Failure to provide reasonable adjustments highlighted in a recent tribunal decision
A disabled woman was discriminated against when she was unfairly dismissed by the Department of Work and Pensions (DWP), according to a recent employment tribunal ruling.
The employee was dismissed less than two months into a 12-month programme specifically created to help the long-term unemployed find employment.
The Tribunal ruled that the DWP acted in a “perverse” manner when handling the employee’s disability and failed to make reasonable adjustments under the Equality Act.
The employee alerted the DWP on a health declaration that she regularly took antidepressants and migraine blockers” and that she suffered from migraines. During the first three months of her employment, the employee was absent several times due to migraine and, despite having access to occupational health, her line manager followed a route of disciplinary rather than refer her to occupational health to determine if reasonable adjustments could be made to support her on-going employment.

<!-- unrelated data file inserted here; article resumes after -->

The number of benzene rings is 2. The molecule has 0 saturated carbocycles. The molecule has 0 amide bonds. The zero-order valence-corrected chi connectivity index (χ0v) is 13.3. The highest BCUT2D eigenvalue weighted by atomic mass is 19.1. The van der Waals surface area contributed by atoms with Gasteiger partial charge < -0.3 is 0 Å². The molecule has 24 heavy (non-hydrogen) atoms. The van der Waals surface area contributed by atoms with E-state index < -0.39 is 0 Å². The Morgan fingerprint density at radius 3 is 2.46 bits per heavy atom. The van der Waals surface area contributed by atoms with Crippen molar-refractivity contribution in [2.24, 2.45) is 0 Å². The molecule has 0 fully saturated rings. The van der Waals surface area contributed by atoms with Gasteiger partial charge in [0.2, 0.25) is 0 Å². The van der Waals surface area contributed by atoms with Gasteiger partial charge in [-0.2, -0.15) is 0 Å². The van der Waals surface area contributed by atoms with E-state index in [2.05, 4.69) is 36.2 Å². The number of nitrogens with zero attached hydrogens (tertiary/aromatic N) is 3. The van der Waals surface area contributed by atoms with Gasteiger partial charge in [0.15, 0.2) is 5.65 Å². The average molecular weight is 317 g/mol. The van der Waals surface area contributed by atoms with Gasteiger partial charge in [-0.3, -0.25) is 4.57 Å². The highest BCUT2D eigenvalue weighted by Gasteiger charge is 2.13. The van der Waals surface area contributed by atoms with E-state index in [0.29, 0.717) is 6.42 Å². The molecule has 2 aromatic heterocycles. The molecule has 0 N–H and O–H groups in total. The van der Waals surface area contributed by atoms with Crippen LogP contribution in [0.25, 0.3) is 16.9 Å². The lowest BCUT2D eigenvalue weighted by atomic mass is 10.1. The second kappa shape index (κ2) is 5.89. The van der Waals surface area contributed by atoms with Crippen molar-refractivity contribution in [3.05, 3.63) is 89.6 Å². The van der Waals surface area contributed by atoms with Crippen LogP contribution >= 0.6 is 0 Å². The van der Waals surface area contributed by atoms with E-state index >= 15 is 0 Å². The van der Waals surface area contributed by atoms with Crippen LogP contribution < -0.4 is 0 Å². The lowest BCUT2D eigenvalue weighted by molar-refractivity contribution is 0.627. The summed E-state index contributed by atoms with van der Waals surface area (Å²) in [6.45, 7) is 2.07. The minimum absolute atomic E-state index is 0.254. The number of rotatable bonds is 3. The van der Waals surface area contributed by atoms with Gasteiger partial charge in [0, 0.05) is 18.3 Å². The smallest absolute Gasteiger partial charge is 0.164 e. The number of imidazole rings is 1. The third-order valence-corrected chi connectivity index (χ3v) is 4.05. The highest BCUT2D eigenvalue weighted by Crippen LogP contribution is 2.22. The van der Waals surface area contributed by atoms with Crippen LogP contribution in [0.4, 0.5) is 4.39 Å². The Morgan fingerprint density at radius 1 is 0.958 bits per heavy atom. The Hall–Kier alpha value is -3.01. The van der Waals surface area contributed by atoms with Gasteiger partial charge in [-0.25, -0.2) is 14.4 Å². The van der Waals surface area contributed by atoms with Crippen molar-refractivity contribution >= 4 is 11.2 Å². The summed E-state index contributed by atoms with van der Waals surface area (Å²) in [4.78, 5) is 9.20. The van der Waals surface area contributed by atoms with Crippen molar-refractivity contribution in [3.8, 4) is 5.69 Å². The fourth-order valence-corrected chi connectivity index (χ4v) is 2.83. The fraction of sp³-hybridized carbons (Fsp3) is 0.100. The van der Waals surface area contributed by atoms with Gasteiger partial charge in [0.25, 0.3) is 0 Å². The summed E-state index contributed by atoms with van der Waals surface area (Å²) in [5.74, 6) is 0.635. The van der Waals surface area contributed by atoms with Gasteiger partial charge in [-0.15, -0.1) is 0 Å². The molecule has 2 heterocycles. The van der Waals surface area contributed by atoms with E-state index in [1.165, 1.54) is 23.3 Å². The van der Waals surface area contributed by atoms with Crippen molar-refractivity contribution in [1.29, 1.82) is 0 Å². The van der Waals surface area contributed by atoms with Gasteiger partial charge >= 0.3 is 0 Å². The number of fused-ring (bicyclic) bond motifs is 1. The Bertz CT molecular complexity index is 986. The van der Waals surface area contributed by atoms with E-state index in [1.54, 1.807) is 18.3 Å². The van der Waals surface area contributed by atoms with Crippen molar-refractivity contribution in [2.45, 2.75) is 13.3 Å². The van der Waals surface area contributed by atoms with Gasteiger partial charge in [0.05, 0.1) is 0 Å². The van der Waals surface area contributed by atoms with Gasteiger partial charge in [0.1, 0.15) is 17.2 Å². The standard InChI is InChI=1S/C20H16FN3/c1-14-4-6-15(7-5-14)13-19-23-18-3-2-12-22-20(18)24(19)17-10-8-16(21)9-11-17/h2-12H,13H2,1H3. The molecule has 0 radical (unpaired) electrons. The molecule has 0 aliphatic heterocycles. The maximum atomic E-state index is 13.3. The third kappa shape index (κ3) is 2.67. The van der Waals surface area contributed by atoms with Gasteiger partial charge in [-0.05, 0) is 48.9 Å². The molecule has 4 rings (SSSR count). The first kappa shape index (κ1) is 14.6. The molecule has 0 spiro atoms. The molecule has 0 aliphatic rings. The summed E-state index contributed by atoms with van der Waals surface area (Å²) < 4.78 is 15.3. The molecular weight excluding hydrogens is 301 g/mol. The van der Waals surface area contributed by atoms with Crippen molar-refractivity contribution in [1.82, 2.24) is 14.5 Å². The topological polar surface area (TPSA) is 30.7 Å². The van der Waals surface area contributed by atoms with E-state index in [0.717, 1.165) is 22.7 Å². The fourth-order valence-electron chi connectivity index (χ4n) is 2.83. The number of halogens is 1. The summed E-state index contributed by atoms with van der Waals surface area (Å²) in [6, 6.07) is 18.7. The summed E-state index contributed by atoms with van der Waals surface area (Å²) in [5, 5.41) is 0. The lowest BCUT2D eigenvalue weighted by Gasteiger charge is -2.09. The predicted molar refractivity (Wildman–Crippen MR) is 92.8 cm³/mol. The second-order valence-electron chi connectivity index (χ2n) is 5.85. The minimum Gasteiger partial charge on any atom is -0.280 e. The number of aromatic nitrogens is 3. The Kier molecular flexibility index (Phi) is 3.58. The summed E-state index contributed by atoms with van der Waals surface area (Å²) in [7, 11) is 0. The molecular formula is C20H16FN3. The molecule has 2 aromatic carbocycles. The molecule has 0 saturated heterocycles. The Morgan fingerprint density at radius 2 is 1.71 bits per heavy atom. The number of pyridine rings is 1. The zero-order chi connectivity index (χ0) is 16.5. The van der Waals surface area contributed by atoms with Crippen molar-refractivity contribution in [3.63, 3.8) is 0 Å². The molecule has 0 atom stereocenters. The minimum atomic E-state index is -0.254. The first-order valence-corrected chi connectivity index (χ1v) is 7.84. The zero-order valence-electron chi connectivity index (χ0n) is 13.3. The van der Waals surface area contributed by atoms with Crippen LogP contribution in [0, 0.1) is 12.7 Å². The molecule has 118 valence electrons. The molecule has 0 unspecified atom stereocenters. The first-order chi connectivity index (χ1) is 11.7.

The judge ruled that the employee was unfairly dismissed and had “suffered unfavourable treatment” due to her disability and criticised the organisation for “slavishly” following the absence discipline procedure, rather than looking beyond the absence and trying to support the employee by making reasonable adjustments.